“I am a littlemaybe more than a little bitworried about the future of central banking,” said James Bullard, president of the Federal Reserve Bank of St Louis, in a Financial Times interview at Jackson Hole. “We’ve constantly felt that there would be light at the end of the tunnel and there’d be an opportunity to normalise but it’s not really happening so far.”



“What I’m worried about is this creeping politicisation,” said Mr Bullard. Pressure from politicians is often for central bankers to do more.




The biggest worry on display at Jackson Hole was whether these bureaucrats, sitting at the heart of every mature economy, still have the power to influence demand now that interest rates cannot fall much further. Lurking behind many debates was this question: if central bank policies are so effective, why is the global economy not growing faster?



For an answer, many reach for the insights of Carmen Reinhart and Kenneth Rogoff, who described how recoveries after a financial crisis tend to be painful and slow in their book This Time is Different.


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Yet all of the central banking activism of the past four years is based on the belief that while this crisis may be similar to those of the past, there must be a cocktail of policies that will make the recovery different this time.



That faith is coming into question, however.



“I’ll confess that when that book came out I was a little sceptical about whether this was going to happen in the United States but they were right and I was wrong,” said Alan Blinder, a Princeton economics professor and former vice-chair of the Fed, from the platform at Jackson Hole. “We haven’t deviated that much from the pattern of a Reinhart-Rogoff recession.”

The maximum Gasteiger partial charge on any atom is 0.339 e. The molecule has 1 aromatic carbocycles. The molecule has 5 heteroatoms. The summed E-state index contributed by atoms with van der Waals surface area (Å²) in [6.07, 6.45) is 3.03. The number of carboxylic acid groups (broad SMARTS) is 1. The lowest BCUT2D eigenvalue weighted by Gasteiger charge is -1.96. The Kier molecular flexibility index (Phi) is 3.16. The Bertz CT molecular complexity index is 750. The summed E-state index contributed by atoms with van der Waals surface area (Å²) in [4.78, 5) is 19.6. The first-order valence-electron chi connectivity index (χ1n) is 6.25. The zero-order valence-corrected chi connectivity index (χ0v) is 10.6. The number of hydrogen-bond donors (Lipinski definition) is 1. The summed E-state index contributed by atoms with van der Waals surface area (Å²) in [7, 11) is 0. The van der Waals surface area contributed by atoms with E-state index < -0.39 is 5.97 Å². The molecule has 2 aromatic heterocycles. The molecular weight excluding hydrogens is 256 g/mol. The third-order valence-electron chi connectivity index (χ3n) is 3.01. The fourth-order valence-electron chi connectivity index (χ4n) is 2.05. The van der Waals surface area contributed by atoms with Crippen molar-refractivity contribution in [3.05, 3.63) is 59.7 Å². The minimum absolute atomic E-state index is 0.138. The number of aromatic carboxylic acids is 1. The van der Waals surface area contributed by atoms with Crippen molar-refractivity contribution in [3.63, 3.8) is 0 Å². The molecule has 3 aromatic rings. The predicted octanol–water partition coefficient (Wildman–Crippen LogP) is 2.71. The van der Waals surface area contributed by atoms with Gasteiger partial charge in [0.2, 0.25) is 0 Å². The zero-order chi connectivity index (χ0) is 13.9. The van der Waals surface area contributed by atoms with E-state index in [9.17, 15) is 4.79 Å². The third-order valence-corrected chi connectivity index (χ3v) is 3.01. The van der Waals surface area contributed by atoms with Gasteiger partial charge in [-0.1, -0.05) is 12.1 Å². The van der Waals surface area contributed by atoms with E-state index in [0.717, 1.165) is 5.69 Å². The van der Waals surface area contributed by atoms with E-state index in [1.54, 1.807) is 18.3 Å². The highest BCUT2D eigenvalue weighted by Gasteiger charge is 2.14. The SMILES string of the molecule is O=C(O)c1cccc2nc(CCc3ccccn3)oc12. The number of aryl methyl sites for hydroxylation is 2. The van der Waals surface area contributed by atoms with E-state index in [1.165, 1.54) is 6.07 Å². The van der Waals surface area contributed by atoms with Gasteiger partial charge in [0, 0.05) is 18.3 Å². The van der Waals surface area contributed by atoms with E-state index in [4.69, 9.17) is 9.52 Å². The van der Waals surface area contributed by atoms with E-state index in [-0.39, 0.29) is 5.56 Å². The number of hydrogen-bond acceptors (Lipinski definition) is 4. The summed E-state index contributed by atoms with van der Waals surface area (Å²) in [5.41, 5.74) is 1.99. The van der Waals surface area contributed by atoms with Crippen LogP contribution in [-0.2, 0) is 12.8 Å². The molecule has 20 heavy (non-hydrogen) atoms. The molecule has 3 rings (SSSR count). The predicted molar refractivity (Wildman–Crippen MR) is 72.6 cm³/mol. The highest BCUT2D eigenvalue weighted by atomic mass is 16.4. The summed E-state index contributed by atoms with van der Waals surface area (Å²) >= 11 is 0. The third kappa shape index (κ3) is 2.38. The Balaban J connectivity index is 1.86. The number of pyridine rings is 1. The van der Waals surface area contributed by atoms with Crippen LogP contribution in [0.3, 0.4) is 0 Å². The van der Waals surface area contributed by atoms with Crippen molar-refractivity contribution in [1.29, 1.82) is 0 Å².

There are a few possible reasons why repeated rounds of central bank communication and quantitative easing, as the policy of buying long-dated assets in an effort to drive down long-term interest rates is known, have not brought about a strong recovery.



One is that something structural has changed to hold back growth. Speaking from the floor in Wyoming, Donald Kohn, another former Fed vice-chair now at the Brookings Institution, raised the possibility of “something deeper going on”, perhaps related to savings behaviour or the changed distribution of income between labour and capital.



Another is that the tools work, even if current conditions blunt their effect. If there are new headwinds, then the answer is to use them more aggressively. That is the mainstream view among central bankers.



“A balanced reading of the evidence supports the conclusion that central bank securities purchases have provided meaningful support to the economic recovery while mitigating deflationary risks,” said Ben Bernanke, the Fed chairman, in his remarks at Jackson Hole.


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A third possibility is perhaps the most alarming for central bankers such as Mr Bernanke, who have staked their reputations on successive rounds of quantitative easing: that it simply does not work.